and that only a few men are gifted

but know that this is not true, sons and daughters of Falnë

there are several levels of depths in life

and the more you explore the depths of your spirit

the closer you come from uncovering and awakening your gift

if you still ignore what your gift is

it means you still live in the outer layers of your potential

once you understand what your soul’s dream is

it signifies you have grown wise enough to wield your gift at your own will

and you have discovered how unique and precious an individual you were

As always, Old Falnë words warmed Arno’s heart. They always deeply resounded within him even when he felt he did not understand them entirely.

It was a day at the end of fall that Arno finally went to visit Zerto in Bennië. This time Arno did not ride a donkey, but instead travelled in car. It was the man who often bought salted fish from his father who conducted him. His name was Hamiro, and he seemed a good-natured fellow. He did conversation all along the way to Arno, exclaiming how marvellous it was to finally be able to buy fresh fish instead of salted fish, since he could do the trip in a few hours instead of several days. Arno couldn’t truly rejoice for the man as his thoughts went to the additional pollution the car engendered and to the noise it did and how it scared wild animals that lived in the forest. He had seen images of countries where literally thousands and thousands of cars were clotting all roads and highways producing dark smoke in which cities choked. And part of Arno was afraid the same would soon happen in Tinë as cars seemed to multiply themselves lately.

During his trip in the car, Arno grew dizzy and nauseous because of all the curves of the road that was going up and down hills, and he remembered the first time he had ridden with Boutro, visiting one village after another. He thought of Marië and Dihiro, the two kids he had met the night Boutro had told the story about Fië and the palm tree, and he wondered how they were doing. Despite having seen them only once, and the two years and a half that had passed, he still thought of them with a feeling of friendship. Arno also remembered the beauty of Artië, the down that was half dug and half built in the rock, and the Fireliyë forest that had seemed quite old and mysterious. In truth, Arno had missed a lot travelling and discovering new places. There was all a magic in that which lacked in his everyday life. And it wasn’t at all the same thing to travel in the car. It was making him sick and he could barely enjoy the landscapes behind the glass. He felt completely separated from nature and from his source of life, and he didn’t remember any song along the way, while two years and a half ago he had remembered a song for the first time of his life. At last they arrived in Bennië, and Hamiro parked his car in front of the small grocery he held. He also had a large field covered with apple and cherry and apricot and walnut and mulberry trees and some grape vines too, and he kept some fowls and sheep and pigs he had proudly told to Arno.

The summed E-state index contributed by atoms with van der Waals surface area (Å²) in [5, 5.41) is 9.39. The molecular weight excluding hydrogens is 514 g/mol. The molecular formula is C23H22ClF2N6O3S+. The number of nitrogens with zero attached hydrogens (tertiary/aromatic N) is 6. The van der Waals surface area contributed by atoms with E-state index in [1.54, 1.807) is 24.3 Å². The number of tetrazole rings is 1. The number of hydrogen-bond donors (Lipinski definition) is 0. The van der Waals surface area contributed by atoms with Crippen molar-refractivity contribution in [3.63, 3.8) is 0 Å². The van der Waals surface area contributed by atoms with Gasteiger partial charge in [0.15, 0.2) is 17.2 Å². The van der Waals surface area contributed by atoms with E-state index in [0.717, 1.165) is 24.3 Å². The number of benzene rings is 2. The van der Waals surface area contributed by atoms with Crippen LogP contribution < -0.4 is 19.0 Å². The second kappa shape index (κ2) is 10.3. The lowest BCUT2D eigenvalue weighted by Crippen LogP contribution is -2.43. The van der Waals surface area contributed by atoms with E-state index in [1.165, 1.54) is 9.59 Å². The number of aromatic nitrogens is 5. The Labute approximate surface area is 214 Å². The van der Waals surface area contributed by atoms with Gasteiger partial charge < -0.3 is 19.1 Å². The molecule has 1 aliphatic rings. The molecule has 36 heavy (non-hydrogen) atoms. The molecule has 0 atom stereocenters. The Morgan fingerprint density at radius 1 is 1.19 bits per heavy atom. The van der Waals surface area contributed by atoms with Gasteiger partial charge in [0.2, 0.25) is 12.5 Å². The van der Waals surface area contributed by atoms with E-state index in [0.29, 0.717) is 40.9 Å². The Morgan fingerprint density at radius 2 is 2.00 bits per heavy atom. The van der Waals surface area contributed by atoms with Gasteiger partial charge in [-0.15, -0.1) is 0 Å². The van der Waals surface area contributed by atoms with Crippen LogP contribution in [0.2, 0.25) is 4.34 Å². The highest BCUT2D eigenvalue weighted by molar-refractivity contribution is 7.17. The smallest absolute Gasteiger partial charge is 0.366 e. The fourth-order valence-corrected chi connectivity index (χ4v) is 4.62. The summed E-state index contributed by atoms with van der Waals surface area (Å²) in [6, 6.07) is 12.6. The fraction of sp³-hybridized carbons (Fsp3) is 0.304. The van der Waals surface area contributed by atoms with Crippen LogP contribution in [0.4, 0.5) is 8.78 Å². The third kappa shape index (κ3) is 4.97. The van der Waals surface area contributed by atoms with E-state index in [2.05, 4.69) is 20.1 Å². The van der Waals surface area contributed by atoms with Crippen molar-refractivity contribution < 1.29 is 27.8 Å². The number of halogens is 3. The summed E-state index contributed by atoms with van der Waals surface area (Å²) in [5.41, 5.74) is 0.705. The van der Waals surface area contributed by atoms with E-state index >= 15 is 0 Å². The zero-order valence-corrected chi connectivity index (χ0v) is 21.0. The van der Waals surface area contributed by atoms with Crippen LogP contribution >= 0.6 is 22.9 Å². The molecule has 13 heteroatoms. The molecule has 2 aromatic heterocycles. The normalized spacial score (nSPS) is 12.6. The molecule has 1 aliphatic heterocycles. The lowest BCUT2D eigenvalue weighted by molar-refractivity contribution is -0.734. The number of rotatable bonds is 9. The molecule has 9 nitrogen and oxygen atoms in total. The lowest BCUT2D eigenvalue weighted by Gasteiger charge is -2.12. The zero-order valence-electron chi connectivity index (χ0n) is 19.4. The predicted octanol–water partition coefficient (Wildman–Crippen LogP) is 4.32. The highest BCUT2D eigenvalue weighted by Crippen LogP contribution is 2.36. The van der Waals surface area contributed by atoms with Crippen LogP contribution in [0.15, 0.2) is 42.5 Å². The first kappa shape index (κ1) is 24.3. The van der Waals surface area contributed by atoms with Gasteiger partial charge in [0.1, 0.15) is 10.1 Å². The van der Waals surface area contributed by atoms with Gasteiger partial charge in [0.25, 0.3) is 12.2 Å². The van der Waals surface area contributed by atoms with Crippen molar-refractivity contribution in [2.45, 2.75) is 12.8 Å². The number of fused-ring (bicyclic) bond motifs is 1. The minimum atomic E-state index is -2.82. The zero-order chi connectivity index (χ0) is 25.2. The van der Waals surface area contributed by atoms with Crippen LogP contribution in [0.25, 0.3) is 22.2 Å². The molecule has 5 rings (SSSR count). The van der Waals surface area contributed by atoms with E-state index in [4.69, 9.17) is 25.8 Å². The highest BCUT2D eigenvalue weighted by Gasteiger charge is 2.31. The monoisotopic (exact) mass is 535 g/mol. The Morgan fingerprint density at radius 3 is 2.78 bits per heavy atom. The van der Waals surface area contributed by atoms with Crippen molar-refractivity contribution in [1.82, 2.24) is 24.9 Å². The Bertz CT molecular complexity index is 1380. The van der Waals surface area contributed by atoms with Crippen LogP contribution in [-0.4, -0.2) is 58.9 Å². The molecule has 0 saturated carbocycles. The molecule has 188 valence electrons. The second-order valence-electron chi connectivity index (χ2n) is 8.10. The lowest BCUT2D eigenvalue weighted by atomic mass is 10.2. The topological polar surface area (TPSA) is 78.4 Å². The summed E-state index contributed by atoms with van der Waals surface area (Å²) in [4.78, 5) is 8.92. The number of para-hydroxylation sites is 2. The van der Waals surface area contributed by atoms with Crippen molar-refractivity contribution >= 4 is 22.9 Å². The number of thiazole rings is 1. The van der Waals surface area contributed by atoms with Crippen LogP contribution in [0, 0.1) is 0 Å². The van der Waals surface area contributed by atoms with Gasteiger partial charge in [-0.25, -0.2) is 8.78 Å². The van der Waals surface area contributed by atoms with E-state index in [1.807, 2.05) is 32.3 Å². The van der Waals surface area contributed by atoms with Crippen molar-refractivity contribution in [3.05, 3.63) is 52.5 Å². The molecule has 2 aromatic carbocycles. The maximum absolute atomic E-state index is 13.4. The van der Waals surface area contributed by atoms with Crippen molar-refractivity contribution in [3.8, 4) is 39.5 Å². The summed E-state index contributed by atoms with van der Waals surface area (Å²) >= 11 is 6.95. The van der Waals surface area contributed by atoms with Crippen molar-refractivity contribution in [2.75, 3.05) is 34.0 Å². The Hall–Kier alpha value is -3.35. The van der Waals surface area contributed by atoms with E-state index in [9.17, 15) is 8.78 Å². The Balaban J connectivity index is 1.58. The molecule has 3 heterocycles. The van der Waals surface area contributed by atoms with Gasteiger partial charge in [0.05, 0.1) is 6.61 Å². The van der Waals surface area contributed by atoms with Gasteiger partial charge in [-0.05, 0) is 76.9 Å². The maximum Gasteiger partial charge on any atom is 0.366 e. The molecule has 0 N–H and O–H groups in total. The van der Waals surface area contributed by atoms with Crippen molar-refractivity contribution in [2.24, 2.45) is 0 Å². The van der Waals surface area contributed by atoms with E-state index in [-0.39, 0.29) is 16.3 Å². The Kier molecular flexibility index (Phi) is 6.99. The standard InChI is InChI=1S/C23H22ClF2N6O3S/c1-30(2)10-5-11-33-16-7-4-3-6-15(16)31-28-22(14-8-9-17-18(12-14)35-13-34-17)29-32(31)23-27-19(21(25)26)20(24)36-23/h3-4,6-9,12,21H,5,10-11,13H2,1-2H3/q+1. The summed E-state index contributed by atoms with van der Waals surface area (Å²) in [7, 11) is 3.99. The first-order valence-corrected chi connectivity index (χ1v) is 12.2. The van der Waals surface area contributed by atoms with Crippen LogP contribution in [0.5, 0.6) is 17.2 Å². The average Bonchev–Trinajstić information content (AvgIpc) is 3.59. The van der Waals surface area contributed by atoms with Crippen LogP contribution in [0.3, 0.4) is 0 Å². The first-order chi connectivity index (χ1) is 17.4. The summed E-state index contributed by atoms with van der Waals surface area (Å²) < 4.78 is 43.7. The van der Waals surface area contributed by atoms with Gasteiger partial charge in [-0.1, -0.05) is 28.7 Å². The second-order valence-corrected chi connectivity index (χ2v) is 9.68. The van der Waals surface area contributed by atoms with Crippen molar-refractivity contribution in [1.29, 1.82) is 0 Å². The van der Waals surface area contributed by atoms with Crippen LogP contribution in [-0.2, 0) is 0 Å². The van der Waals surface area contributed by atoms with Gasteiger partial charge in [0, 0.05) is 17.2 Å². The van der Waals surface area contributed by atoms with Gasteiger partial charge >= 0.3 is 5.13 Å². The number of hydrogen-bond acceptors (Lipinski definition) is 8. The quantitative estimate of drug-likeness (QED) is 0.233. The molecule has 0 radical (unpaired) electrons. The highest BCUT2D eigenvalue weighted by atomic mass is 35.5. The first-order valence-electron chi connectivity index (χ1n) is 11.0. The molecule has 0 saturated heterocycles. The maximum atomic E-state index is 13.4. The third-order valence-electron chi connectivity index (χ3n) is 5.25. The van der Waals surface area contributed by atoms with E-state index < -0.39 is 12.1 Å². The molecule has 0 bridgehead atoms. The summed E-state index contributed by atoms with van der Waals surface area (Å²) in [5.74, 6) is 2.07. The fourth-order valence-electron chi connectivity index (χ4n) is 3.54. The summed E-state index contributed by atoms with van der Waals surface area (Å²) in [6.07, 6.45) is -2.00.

Once Arno stepped out the car, he felt like he was breathing again. And it wasn’t the ocean’s breeze, but the mountain air and Arno inhaled it with delight. He had not realized how much he had missed the mountains and how happy he was to be back. He felt like jumping and frolicking around the village and running into the fields. It was a rather cool afternoon of the end of fall for Arno who was used to Tinë’s mildness, but as Hamiro had repeated all along the road, this was a weather of the beginning of fall, and the soil had barely received enough rain in the usually rainy mountains. Arno loved the sight of the high hills towering over the town. Bennië was built on a plain at the feet of the highest mountains. In one direction Arno looked and he knew that beyond an oak forest in a deep valley flowed the Iyë River, and a small stone bridge allowed to cross it at the bottom of the valley, and then the road to Iyë went up and down hills overlooking the lake, and Arno thought with fondness to his maternal grandparents and their little village. But now Arno had come to see Zerto and he intended to make the most of this encounter. Arno thanked Hamiro, agreeing that one week afterwards they’d meet again and he’d drive him back to Tinë. Then Arno walked to Zerto’s house and he knocked at the door.

Zerto opened the door after a moment, and he seemed lost. “Hello my boy, can I do something for you?”

“Don’t you recognize me?” Arno said with a hint of apprehension. “Two years ago I slept one night here with Boutro, and I sang of Old Falnë, and you told me to come back one day to hear all your knowledge about it.”

An expression of understanding and joy dawned on Zerto’s face. “Yes, of course, I remember! Remind me of your name boy?”


“Right, Arno, come in. Boutro has already passed but a few days ago. He’s going down the coast to hibernate during the winter.”

They went in and Zerto invited Arno to sit down on cushioned carpets around a low table. Zerto’s living room was still a mess, with barrels and sacks and jars and crates all in disarray. While Zerto bustled in the kitchen, for he had not forgotten hospitality duties this time, Arno looked with curiosity at the content of a huge earthenware jar. It was filled with a liquid that looked oily and was of a greenish darkish colour. Arno smelled it, and he recognized the scent of olive oil. He resisted the temptation to plunge a finger into the oil to see its colour in the light and taste it, and he placed back the cap that was made of heavy wood on the top of the jar. Then Arno tried to guess what was inside some of the barrels and the sacks but they were well-closed and he didn’t dare to open them. They probably contained different sorts of grains and flours and dried fruits from the harvest.